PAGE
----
Operators Canvass Long-term Funding for Airlines’ Survival

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Ahmed Kuru

Chinedu Eze

Airline operators have stressed the need for Nigerian banks and other financial institutions to adopt long-term funding model for the sector in order to ensure the survival of indigenous carriers.

Some airline operators made the call in an interview with THISDAY, in reaction to a recent statement by the Managing Director and Chief Executive Officer of Asset Management Corporation of Nigeria (AMCON), Mr. Ahmed Kuru, who had attributed the frequent failure of Nigerian airlines and unstable domestic air travel market to inimical policies and self-destructive actions of the airlines and called for a review of the industry for improved performance.

THISDAY findings revealed that Nigerian airlines are always struggling to repay mostly, the short-term credit facilities extended to them by banks.

In 2018, the Minister of Aviation, Senator Hadi Sirika, had lamented that airlines were hugely indebted to banks to the tune of over N300 billion.

Owing to this, airline operators that spoke to THISDAY, said for indigenous carriers to stop defaulting on their loans, banks should device a lending regime that would be long-term, single digit interest rate and also recognise the low margin of profit of commercial airliners.

The President and CEO of Top Brass Aviation Limited, Captain Roland Iyayi, said banks could not offer short-term loans to airlines, to fund long-term facilities.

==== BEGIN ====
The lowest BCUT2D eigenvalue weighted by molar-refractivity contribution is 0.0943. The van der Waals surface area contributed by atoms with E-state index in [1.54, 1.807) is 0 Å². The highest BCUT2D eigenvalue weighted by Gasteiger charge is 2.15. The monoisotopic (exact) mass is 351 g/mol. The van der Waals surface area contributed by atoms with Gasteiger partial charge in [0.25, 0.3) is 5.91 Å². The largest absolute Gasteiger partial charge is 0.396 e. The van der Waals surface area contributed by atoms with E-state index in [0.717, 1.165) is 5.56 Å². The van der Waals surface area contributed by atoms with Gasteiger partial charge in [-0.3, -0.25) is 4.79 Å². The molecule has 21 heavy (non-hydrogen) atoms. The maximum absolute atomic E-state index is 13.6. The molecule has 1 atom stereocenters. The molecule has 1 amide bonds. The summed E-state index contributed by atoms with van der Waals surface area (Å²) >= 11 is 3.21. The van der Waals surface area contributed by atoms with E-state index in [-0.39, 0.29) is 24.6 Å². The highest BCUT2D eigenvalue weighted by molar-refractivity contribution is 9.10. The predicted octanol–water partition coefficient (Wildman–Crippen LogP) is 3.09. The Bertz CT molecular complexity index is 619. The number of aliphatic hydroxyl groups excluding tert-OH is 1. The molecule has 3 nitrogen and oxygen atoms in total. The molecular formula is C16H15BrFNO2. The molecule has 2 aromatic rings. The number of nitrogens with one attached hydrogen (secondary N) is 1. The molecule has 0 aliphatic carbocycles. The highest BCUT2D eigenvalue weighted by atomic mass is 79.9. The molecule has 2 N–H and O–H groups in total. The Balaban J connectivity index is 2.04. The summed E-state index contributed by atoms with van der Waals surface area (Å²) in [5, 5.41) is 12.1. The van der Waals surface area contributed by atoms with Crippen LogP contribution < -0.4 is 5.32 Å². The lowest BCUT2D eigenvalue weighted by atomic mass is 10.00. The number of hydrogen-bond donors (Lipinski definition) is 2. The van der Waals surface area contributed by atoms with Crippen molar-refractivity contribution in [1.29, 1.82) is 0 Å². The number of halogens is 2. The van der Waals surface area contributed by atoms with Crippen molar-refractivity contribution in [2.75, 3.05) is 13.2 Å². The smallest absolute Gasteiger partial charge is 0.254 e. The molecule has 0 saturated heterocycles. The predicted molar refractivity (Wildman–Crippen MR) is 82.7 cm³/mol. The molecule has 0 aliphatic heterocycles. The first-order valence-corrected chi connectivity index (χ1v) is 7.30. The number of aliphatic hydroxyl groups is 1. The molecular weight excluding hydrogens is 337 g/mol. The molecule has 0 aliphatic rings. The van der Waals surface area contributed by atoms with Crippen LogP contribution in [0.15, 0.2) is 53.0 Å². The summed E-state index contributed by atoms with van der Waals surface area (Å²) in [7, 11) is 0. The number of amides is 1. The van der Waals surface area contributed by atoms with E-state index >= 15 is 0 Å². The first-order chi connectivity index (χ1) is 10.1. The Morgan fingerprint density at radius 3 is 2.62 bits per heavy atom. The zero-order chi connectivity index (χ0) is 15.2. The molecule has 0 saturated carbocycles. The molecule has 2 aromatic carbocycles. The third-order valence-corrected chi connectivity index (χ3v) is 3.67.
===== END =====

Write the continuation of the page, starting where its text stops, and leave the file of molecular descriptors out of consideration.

“To buy used aircraft, you need to obtain seven-year loan, which you will repay with low interest. To buy a new aircraft, banks should offer 12-year loan to airlines. Basically, banks should not expect airlines to repay short term funding for long-term loans for the acquisition of assets.

“Nigerian commercial banks do not have officials who are specialists in aviation. They only have transport department where they analyse cash flow. Overseas, banks that engage in aircraft funding have aviation desk. They make sure that the risk is well managed. In Japan, the Japanese government has sovereign wealth guarantee for their airlines in aircraft acquisition in case of default. If there is default the repayment could be delayed for additional two years,” he said.

Iyayi said banks should adopt the right structure for lending to airlines, stressing that three-year old loan cannot serve the aviation industry well.

He pointed out that with attendant high interest rate, short tenured loan would make repayment difficult.

Similarly, the President, Chartered Institute of Bankers of Nigeria, Dr. Uche Olowu, said airlines required long-term funding because of their small margin and the capital intensive nature of the sector.
“You cannot run an airline with short-term fund. Aviation industry is very critical. So, they need long-term funding to maintain their fleets and meet other operational cost,” he added.